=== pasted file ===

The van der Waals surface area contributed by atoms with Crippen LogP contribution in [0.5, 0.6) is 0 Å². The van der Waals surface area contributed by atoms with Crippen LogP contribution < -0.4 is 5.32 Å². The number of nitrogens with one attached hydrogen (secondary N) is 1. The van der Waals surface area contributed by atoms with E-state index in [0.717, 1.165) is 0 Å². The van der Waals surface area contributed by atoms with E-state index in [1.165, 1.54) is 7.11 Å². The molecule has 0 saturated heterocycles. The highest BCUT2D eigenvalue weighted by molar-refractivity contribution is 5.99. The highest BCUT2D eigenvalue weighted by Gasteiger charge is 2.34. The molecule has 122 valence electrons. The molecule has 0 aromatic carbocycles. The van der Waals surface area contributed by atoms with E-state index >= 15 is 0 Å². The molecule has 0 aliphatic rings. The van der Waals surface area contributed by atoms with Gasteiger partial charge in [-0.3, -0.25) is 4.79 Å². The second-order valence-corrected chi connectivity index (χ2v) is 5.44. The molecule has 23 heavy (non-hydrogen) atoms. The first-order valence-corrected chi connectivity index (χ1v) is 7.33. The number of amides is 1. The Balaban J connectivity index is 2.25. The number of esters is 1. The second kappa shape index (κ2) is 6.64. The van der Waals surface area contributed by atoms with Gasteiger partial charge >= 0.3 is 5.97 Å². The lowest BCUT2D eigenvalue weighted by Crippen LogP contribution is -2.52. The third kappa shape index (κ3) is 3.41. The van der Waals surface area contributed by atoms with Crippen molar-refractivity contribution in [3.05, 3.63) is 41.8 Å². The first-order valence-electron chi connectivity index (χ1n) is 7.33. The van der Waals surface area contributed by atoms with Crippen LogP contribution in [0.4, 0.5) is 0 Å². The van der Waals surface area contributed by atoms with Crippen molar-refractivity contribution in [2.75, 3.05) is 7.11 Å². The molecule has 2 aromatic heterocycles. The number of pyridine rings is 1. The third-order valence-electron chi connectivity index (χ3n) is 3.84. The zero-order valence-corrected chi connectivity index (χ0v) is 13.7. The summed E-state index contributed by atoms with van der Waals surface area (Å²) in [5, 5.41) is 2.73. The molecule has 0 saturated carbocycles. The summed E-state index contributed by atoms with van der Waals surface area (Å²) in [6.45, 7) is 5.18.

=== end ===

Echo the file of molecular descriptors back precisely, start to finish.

The van der Waals surface area contributed by atoms with Crippen LogP contribution in [0.5, 0.6) is 0 Å². The van der Waals surface area contributed by atoms with Crippen LogP contribution < -0.4 is 5.32 Å². The number of nitrogens with one attached hydrogen (secondary N) is 1. The van der Waals surface area contributed by atoms with E-state index in [0.717, 1.165) is 0 Å². The van der Waals surface area contributed by atoms with E-state index in [1.165, 1.54) is 7.11 Å². The molecule has 0 saturated heterocycles. The highest BCUT2D eigenvalue weighted by molar-refractivity contribution is 5.99. The highest BCUT2D eigenvalue weighted by Gasteiger charge is 2.34. The molecule has 122 valence electrons. The molecule has 0 aromatic carbocycles. The van der Waals surface area contributed by atoms with E-state index >= 15 is 0 Å². The molecule has 0 aliphatic rings. The van der Waals surface area contributed by atoms with Gasteiger partial charge in [-0.3, -0.25) is 4.79 Å². The second-order valence-corrected chi connectivity index (χ2v) is 5.44. The molecule has 23 heavy (non-hydrogen) atoms. The first-order valence-corrected chi connectivity index (χ1v) is 7.33. The number of amides is 1. The Balaban J connectivity index is 2.25. The number of esters is 1. The second kappa shape index (κ2) is 6.64. The van der Waals surface area contributed by atoms with Gasteiger partial charge >= 0.3 is 5.97 Å². The lowest BCUT2D eigenvalue weighted by Crippen LogP contribution is -2.52. The third kappa shape index (κ3) is 3.41. The van der Waals surface area contributed by atoms with Crippen molar-refractivity contribution in [3.05, 3.63) is 41.8 Å². The first-order valence-electron chi connectivity index (χ1n) is 7.33. The van der Waals surface area contributed by atoms with Crippen LogP contribution in [0.4, 0.5) is 0 Å². The van der Waals surface area contributed by atoms with Crippen molar-refractivity contribution in [2.75, 3.05) is 7.11 Å². The molecule has 2 aromatic heterocycles. The number of pyridine rings is 1. The third-order valence-electron chi connectivity index (χ3n) is 3.84. The zero-order valence-corrected chi connectivity index (χ0v) is 13.7. The summed E-state index contributed by atoms with van der Waals surface area (Å²) in [5, 5.41) is 2.73. The molecule has 0 saturated carbocycles. The summed E-state index contributed by atoms with van der Waals surface area (Å²) in [6.45, 7) is 5.18.